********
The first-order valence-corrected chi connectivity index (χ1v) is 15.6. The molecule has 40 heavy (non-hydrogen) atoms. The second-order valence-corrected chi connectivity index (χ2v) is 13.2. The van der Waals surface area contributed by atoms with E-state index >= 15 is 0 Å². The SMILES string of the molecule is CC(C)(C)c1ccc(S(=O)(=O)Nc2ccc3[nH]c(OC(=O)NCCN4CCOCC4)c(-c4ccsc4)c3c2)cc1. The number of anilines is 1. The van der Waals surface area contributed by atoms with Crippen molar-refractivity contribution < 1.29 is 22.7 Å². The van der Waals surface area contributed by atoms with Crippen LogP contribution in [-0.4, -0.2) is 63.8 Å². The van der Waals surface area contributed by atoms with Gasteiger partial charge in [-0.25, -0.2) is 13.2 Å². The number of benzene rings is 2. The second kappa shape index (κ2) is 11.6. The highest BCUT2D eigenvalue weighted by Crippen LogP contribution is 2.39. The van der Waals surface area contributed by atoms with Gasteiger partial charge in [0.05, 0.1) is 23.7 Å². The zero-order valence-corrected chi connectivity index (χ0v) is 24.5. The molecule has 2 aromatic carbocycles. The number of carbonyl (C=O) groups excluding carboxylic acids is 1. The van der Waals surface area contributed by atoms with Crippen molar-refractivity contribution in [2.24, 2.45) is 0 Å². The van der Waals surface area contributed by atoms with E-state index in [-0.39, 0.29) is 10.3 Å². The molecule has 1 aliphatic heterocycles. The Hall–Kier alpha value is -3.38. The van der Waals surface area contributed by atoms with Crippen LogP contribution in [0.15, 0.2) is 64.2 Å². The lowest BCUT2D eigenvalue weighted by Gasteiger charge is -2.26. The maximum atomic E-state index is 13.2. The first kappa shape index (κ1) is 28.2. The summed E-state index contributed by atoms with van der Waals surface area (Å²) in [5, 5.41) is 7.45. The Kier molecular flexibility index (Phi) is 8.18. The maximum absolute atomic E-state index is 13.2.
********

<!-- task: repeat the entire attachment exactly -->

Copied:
The first-order valence-corrected chi connectivity index (χ1v) is 15.6. The molecule has 40 heavy (non-hydrogen) atoms. The second-order valence-corrected chi connectivity index (χ2v) is 13.2. The van der Waals surface area contributed by atoms with E-state index >= 15 is 0 Å². The SMILES string of the molecule is CC(C)(C)c1ccc(S(=O)(=O)Nc2ccc3[nH]c(OC(=O)NCCN4CCOCC4)c(-c4ccsc4)c3c2)cc1. The number of anilines is 1. The van der Waals surface area contributed by atoms with Crippen molar-refractivity contribution < 1.29 is 22.7 Å². The van der Waals surface area contributed by atoms with Crippen LogP contribution in [-0.4, -0.2) is 63.8 Å². The van der Waals surface area contributed by atoms with Gasteiger partial charge in [-0.25, -0.2) is 13.2 Å². The number of benzene rings is 2. The second kappa shape index (κ2) is 11.6. The highest BCUT2D eigenvalue weighted by Crippen LogP contribution is 2.39. The van der Waals surface area contributed by atoms with Gasteiger partial charge in [0.05, 0.1) is 23.7 Å². The zero-order valence-corrected chi connectivity index (χ0v) is 24.5. The molecule has 2 aromatic carbocycles. The number of carbonyl (C=O) groups excluding carboxylic acids is 1. The van der Waals surface area contributed by atoms with Crippen molar-refractivity contribution in [2.24, 2.45) is 0 Å². The van der Waals surface area contributed by atoms with E-state index in [-0.39, 0.29) is 10.3 Å². The molecule has 1 aliphatic heterocycles. The Hall–Kier alpha value is -3.38. The van der Waals surface area contributed by atoms with Crippen LogP contribution in [0.15, 0.2) is 64.2 Å². The lowest BCUT2D eigenvalue weighted by Gasteiger charge is -2.26. The maximum atomic E-state index is 13.2. The first kappa shape index (κ1) is 28.2. The summed E-state index contributed by atoms with van der Waals surface area (Å²) in [5, 5.41) is 7.45. The Kier molecular flexibility index (Phi) is 8.18. The maximum absolute atomic E-state index is 13.2.